Alport Syndrome

Alport Syndrome and pregnancy

Pregnancy was discussed by people we interviewed particularly in relation to their choices about having children and the genetics of passing on Alport Syndrome. Dee described her pregnancies as perfectly normal but for others there were particular complications and problems. The main problems experienced during pregnancy were raised protein levels and blood in a woman’s urine and difficulties with high blood pressure and the potential for pre-eclampsia. Many women talked about having a lot of appointments and regular check-ups during pregnancy. Most women were advised to change their blood pressure medication should they become pregnant.
A few women did not have a diagnosis of Alport Syndrome before they got pregnant and were unaware of their condition. Jayne had been given a diagnosis of nephritis (inflamed kidneys) and towards the end of her pregnancy had to be induced because there were high levels of blood and protein in her urine. It was only later on when her son was 2 years old and had hearing loss that a diagnosis of Alport Syndrome was made. Michelle didn’t know she had Alport Syndrome when she was pregnant with her daughter and had to tell doctors that it was common in her family to have blood in their urine because this was all she was aware of at the time.
For those women who had a diagnosis of Alport Syndrome, some were told that their pregnancy was high risk and they had a risk of pre-eclampsia. Several women said that changes in their blood pressure and protein or blood in their urine were picked up at antenatal appointments and this sometimes worried health professionals.
Women with Alport Syndrome went through standard pregnancy tests from blood tests to anomaly scans. Most of the women we met had also been offered follow-up tests such as CVS (chorionic villus sampling) and amniocentesis to find out if the baby had genetic abnormalities. Debra for example, said that if her unborn baby boy had had Alport Syndrome she would have considered a termination. Some women explained the significance of finding out the sex of the baby. Diane and Neil were shocked when they found out their baby was a boy as they were convinced they were having a girl. Sammy spoke about having scans but unfortunately miscarrying several times, one time at 20 weeks. She was told this was probably due to her “weak kidneys”.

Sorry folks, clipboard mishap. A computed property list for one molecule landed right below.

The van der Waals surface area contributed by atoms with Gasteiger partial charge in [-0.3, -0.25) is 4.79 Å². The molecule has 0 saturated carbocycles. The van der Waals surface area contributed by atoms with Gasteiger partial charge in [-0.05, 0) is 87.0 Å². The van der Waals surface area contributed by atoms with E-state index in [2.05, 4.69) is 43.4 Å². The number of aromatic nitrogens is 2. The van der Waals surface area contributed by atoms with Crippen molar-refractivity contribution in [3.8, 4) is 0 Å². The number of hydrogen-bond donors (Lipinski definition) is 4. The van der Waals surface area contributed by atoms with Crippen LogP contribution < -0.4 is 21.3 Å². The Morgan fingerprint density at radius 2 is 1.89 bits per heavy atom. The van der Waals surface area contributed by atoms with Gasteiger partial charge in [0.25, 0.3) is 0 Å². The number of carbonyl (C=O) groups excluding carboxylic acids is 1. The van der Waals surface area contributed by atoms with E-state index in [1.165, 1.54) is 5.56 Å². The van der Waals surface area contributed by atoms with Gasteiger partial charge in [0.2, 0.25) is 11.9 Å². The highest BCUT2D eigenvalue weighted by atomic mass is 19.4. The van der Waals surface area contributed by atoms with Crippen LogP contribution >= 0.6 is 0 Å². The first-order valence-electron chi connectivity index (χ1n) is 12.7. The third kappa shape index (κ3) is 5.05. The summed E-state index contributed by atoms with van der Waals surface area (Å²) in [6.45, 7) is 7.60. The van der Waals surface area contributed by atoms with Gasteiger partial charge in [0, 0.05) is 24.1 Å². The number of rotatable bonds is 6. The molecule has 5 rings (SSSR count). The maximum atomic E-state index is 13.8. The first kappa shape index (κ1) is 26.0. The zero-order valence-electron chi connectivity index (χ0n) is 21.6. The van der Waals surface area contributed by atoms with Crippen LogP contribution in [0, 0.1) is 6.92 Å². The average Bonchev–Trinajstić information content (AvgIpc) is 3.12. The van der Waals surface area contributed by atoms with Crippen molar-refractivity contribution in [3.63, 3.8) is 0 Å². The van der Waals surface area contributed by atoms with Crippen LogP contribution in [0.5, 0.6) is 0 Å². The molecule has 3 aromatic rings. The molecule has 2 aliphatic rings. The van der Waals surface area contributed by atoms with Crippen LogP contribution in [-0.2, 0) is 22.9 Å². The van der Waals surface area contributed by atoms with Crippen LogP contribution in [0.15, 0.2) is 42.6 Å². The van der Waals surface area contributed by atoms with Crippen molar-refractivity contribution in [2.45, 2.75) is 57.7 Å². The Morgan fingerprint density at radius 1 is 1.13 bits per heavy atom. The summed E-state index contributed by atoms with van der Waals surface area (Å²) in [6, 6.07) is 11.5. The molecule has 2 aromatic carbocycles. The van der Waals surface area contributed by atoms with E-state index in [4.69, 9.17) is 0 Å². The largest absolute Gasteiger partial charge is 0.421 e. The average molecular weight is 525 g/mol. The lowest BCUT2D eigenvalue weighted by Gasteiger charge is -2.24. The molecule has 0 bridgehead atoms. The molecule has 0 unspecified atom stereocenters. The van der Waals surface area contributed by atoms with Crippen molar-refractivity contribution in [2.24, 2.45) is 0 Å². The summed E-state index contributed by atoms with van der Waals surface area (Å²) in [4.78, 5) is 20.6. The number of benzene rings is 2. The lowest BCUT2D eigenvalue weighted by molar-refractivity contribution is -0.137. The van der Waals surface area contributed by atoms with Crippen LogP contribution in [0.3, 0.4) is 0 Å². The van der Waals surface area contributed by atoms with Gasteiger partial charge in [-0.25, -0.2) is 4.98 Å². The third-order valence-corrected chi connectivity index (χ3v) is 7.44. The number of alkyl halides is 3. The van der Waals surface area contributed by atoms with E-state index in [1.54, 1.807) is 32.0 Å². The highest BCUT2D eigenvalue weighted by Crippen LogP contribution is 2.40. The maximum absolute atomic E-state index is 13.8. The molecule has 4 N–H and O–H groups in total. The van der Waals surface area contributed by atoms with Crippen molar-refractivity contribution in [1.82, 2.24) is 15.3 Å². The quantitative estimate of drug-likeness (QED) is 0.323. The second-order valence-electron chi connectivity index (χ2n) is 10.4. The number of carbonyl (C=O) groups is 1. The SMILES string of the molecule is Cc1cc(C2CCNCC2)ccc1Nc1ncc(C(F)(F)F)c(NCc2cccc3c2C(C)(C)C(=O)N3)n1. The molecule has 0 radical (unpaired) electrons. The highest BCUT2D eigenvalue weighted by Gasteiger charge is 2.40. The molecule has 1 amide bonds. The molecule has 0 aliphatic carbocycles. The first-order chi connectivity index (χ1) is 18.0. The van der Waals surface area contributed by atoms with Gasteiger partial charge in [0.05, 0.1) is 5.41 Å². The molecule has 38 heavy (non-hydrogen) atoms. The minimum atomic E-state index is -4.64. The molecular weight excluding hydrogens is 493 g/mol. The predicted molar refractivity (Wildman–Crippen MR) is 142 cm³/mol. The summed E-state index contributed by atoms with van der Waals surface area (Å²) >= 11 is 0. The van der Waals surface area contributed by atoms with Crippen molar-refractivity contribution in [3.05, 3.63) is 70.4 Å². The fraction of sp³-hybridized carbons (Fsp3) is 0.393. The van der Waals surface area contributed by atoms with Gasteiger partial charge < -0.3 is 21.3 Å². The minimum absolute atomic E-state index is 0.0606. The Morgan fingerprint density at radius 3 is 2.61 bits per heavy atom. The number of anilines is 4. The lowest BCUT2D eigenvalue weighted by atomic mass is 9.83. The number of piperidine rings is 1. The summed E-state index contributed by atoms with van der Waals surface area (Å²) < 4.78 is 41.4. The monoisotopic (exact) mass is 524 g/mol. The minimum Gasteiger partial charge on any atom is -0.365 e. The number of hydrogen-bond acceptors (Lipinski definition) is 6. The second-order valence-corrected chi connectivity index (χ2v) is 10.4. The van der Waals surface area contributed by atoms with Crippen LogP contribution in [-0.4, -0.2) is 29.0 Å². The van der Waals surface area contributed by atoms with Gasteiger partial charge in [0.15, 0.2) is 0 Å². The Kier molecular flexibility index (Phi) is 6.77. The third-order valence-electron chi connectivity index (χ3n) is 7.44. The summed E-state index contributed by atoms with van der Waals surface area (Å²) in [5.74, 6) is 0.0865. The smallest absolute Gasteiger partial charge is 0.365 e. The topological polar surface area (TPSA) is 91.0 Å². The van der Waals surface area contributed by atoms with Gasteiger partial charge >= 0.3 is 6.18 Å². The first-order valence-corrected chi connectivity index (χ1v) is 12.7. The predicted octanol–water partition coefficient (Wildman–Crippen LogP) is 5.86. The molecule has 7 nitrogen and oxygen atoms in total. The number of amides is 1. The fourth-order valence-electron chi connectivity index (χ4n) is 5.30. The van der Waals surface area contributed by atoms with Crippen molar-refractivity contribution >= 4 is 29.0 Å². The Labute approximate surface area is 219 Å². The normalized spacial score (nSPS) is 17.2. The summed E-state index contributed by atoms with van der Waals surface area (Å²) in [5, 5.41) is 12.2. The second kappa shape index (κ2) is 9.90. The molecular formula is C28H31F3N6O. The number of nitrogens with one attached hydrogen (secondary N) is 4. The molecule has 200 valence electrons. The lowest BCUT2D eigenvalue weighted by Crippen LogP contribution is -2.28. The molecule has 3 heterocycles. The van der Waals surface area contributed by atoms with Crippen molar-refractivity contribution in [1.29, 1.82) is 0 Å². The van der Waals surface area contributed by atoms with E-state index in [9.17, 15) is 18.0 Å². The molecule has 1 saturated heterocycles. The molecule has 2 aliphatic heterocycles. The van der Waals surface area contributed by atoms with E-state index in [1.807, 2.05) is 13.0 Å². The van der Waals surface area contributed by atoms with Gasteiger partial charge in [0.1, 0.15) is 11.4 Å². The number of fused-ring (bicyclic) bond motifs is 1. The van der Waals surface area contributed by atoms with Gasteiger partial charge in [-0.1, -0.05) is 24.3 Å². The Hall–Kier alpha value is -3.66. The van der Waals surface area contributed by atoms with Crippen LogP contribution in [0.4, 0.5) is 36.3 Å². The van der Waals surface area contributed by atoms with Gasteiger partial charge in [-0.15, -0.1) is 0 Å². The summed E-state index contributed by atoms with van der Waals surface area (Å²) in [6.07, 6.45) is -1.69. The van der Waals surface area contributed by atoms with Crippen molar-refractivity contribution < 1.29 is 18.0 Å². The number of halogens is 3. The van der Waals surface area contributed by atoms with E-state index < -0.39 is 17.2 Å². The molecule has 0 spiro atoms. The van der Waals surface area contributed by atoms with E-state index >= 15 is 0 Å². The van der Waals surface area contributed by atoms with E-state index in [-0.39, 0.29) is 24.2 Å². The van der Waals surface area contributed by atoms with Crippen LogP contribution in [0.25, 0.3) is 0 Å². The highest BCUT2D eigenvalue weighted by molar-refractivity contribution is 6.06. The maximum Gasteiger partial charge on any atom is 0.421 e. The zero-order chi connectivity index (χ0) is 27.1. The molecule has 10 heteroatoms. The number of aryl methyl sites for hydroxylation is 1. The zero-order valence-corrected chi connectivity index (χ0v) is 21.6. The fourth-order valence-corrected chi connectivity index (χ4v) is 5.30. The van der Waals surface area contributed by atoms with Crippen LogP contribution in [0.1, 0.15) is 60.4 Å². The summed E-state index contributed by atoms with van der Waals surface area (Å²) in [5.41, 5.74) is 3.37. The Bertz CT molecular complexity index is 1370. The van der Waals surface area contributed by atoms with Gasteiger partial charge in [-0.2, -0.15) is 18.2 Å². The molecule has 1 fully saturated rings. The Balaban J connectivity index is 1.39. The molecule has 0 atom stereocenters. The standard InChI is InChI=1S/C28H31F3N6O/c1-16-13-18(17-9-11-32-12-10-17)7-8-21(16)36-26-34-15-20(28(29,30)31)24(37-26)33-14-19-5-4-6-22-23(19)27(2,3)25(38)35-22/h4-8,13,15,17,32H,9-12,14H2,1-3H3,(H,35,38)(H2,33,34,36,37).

Others such as Lucy didn’t want to have more intrusive tests such as the CVS or amnio because of the risk of miscarriage.
Women had differing birthing experiences. Some were induced early before full term and some had caesarean sections. Women talked about their post-natal care and how they felt after giving birth. Frances said her son was given a DNA swab at birth to be tested for Alport Syndrome. Lucy wanted blood taken from the cord after the birth of her son as she wanted to test whether he had Alport Syndrome, but felt too knackered to “fight her corner” when doctors said it was 3am and they weren’t sure which test needed doing.
Women were often told to resume their blood pressure medication after the birth of their child. Some felt that they didn’t want to be on medication while breastfeeding.
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Some women talked about having more children after their first child. Angela said she left it three years between her first and second child because she wanted her kidney to recover. Some were weighing up whether they would want to have a natural conception in the future.
Women said that they felt most supported during their pregnancy when a doctor or nurse had taken the time to understand Alport Syndrome and they were not treated as a “generic case”.


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